The next big one is a full marathon but I don’t think I’m ready to do that yet. It’s something on the back-burner. It’s not something I’m overly worried about, I’ll get to it when I get to it. Until then, I’m just enjoying the pavement, one step at a time.
2. Why did you continue to run?
Why running and not a gym? Two reasons: 1- Because gym memberships cost money. 2- I’ve discovered that I’m someone who prefers the silent road more than a loud gym filled with many people.
1 - I couldn’t really afford any of the gym memberships in my area and thinking on past experiences with gym memberships I’ve signed up for, I only attempt to work out the first month and then I stop going. Much of it has to do with being intimidated by other gym people/machines. I worry that I’ll use a machine incorrectly or look stupid doing something that I shouldn’t. The brilliance of running is that everyone knows how to do it. Sure, there are some techniques that you can improve upon but the body’s natural mechanics will tell you all you need to know and it does most of the work for you.
2- When I first started out, I was a bit ashamed to work out in public. I worried about all that excess weight jiggling and shaking. So I started the Couch to 5K program by running in the evenings behind my house at an empty baseball park. No one around to watch me fail at running. I could do things at my own pace and not worry about people staring or laughing at that chubby brown guy who is trying to run.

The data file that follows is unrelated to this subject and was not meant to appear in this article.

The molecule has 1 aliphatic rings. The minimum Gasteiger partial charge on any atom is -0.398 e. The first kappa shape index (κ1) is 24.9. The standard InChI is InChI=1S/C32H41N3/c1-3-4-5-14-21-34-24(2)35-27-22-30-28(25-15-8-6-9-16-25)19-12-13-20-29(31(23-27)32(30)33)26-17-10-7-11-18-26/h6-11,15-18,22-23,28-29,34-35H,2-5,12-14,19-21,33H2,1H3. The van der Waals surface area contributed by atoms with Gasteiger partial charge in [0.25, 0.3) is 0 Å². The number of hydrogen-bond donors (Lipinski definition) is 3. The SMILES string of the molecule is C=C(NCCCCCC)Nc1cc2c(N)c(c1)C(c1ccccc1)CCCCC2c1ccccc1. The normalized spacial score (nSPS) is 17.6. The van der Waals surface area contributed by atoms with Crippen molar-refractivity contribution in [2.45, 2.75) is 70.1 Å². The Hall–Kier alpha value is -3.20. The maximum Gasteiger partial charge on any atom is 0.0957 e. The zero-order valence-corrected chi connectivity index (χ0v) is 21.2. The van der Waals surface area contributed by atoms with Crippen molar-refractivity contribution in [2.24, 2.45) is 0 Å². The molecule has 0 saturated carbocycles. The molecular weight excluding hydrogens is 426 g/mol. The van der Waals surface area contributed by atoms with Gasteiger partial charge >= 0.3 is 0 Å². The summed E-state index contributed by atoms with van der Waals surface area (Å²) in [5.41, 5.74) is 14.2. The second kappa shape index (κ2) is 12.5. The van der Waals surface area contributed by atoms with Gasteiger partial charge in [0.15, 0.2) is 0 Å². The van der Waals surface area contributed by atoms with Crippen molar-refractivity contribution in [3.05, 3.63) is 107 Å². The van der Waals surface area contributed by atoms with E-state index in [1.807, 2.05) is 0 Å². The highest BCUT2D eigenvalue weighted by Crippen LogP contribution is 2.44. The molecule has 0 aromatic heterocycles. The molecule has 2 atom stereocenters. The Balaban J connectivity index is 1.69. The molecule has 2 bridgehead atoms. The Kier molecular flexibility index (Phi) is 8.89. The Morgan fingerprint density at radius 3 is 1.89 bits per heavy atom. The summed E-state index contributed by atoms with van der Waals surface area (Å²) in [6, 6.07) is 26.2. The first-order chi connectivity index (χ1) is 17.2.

I hated running growing up. Hated it in elementary school. Hated running laps when I was on Varsity Tennis. But, something just clicked. I’ve noticed that many people seem to catch the running bug around the age of thirty. Probably a combination of things: getting older, realizing your body is not immortal, needing a half hour out of your day to get away from everyone and every thing.
“ Caring for myself is not indulgence, it is self-preservation, and that is an act of political warfare.”
1. When did you start running and why?
I started late autumn of 2010, two weeks before my thirtieth birthday. I stood in front of the mirror and thought about my body. I looked at it from both a health and vanity point of view. I wasn’t looking good, nor was I feeling good. I made the decision right then and there to do something about my body/lifestyle. I went on the South Beach Diet for two months and started the Couch to 5K program. Changed my eating habits as well as my exercise habits. I lost 30 pounds by early January and discovered that I loved the feeling of running. Something just clicked and I found myself wanting to run more and more and more. Longer, harder, faster, farther. I’m coming up on the 2 year anniversary of running/lifestyle. Thinking back I can only smile and laugh.
I’m bored, let’s do a meme. For the next 30 days, I’ll be answering the following questions. Feel free to join me. We’ll start tomorrow.
Sometimes it’s the carrot and sometimes it’s the stick. This is running in a nutshell.
Sometimes I love the feel of sweat pouring down my body, sun shining down on my face as I run a long run.
And other times it’s pure agony. It’s miserable 42 degree humidity, underwear sticking to your body, hating the way your shoes feel as you run at the end of a 13 hour work day.
It can be both. It’s about the discipline.